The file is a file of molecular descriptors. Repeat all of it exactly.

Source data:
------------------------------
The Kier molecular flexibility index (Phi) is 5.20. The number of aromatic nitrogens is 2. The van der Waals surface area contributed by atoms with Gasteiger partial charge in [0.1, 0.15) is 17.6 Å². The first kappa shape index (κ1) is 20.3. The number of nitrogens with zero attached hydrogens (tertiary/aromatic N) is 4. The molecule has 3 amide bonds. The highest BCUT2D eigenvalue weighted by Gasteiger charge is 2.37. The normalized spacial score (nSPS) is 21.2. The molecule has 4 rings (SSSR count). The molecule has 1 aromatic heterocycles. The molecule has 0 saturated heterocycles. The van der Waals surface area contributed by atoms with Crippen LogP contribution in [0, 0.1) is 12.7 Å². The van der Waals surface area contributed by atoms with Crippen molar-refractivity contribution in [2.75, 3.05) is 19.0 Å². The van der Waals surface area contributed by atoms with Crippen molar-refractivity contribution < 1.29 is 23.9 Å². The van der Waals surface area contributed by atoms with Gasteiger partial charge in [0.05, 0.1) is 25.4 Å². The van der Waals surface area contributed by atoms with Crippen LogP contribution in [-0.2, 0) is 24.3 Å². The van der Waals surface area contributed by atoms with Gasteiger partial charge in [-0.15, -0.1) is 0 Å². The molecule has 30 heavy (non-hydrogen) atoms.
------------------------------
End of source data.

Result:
The Kier molecular flexibility index (Phi) is 5.20. The number of aromatic nitrogens is 2. The van der Waals surface area contributed by atoms with Gasteiger partial charge in [0.1, 0.15) is 17.6 Å². The first kappa shape index (κ1) is 20.3. The number of nitrogens with zero attached hydrogens (tertiary/aromatic N) is 4. The molecule has 3 amide bonds. The highest BCUT2D eigenvalue weighted by Gasteiger charge is 2.37. The normalized spacial score (nSPS) is 21.2. The molecule has 4 rings (SSSR count). The molecule has 1 aromatic heterocycles. The molecule has 0 saturated heterocycles. The van der Waals surface area contributed by atoms with Crippen LogP contribution in [0, 0.1) is 12.7 Å². The van der Waals surface area contributed by atoms with Crippen molar-refractivity contribution in [2.75, 3.05) is 19.0 Å². The van der Waals surface area contributed by atoms with Crippen molar-refractivity contribution < 1.29 is 23.9 Å². The van der Waals surface area contributed by atoms with Gasteiger partial charge in [0.05, 0.1) is 25.4 Å². The van der Waals surface area contributed by atoms with Crippen LogP contribution in [-0.2, 0) is 24.3 Å². The van der Waals surface area contributed by atoms with Gasteiger partial charge in [-0.15, -0.1) is 0 Å². The molecule has 30 heavy (non-hydrogen) atoms.